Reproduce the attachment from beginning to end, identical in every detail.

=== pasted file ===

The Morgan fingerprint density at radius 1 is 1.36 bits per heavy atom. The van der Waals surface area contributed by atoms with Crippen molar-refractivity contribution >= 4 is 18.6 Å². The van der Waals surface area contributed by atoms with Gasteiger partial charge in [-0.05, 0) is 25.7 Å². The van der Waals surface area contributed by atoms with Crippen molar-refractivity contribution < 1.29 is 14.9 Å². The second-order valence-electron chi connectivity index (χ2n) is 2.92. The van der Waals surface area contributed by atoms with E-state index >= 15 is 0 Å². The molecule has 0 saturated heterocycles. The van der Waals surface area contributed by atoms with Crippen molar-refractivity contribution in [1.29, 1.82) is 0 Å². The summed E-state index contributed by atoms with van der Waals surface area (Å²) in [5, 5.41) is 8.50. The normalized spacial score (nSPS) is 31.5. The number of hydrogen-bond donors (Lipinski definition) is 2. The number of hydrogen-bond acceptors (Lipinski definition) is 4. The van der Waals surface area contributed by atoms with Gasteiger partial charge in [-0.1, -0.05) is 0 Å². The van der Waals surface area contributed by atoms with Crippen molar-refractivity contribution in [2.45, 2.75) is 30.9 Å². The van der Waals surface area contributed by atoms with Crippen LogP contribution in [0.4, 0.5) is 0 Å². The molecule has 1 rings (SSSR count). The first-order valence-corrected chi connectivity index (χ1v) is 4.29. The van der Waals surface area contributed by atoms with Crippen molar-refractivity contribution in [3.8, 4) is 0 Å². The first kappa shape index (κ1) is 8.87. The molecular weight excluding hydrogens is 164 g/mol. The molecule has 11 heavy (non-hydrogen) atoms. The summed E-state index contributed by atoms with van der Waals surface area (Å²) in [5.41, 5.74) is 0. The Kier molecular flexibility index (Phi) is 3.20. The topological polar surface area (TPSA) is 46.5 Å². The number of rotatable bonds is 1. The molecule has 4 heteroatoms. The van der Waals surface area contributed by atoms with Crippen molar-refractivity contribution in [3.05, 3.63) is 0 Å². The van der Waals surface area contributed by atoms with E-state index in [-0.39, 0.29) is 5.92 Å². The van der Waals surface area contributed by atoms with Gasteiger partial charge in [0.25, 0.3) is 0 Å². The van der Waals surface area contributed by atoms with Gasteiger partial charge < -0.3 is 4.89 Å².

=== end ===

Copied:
The Morgan fingerprint density at radius 1 is 1.36 bits per heavy atom. The van der Waals surface area contributed by atoms with Crippen molar-refractivity contribution >= 4 is 18.6 Å². The van der Waals surface area contributed by atoms with Gasteiger partial charge in [-0.05, 0) is 25.7 Å². The van der Waals surface area contributed by atoms with Crippen molar-refractivity contribution < 1.29 is 14.9 Å². The second-order valence-electron chi connectivity index (χ2n) is 2.92. The van der Waals surface area contributed by atoms with E-state index >= 15 is 0 Å². The molecule has 0 saturated heterocycles. The van der Waals surface area contributed by atoms with Crippen molar-refractivity contribution in [1.29, 1.82) is 0 Å². The summed E-state index contributed by atoms with van der Waals surface area (Å²) in [5, 5.41) is 8.50. The normalized spacial score (nSPS) is 31.5. The number of hydrogen-bond donors (Lipinski definition) is 2. The number of hydrogen-bond acceptors (Lipinski definition) is 4. The van der Waals surface area contributed by atoms with Gasteiger partial charge in [-0.1, -0.05) is 0 Å². The van der Waals surface area contributed by atoms with Crippen molar-refractivity contribution in [2.45, 2.75) is 30.9 Å². The van der Waals surface area contributed by atoms with Crippen LogP contribution in [0.4, 0.5) is 0 Å². The molecule has 1 rings (SSSR count). The first-order valence-corrected chi connectivity index (χ1v) is 4.29. The van der Waals surface area contributed by atoms with Crippen molar-refractivity contribution in [3.8, 4) is 0 Å². The first kappa shape index (κ1) is 8.87. The molecular weight excluding hydrogens is 164 g/mol. The molecule has 11 heavy (non-hydrogen) atoms. The summed E-state index contributed by atoms with van der Waals surface area (Å²) in [5.41, 5.74) is 0. The Kier molecular flexibility index (Phi) is 3.20. The topological polar surface area (TPSA) is 46.5 Å². The number of rotatable bonds is 1. The molecule has 4 heteroatoms. The van der Waals surface area contributed by atoms with Crippen molar-refractivity contribution in [3.05, 3.63) is 0 Å². The van der Waals surface area contributed by atoms with E-state index in [-0.39, 0.29) is 5.92 Å². The van der Waals surface area contributed by atoms with Gasteiger partial charge in [0.25, 0.3) is 0 Å². The van der Waals surface area contributed by atoms with Gasteiger partial charge < -0.3 is 4.89 Å².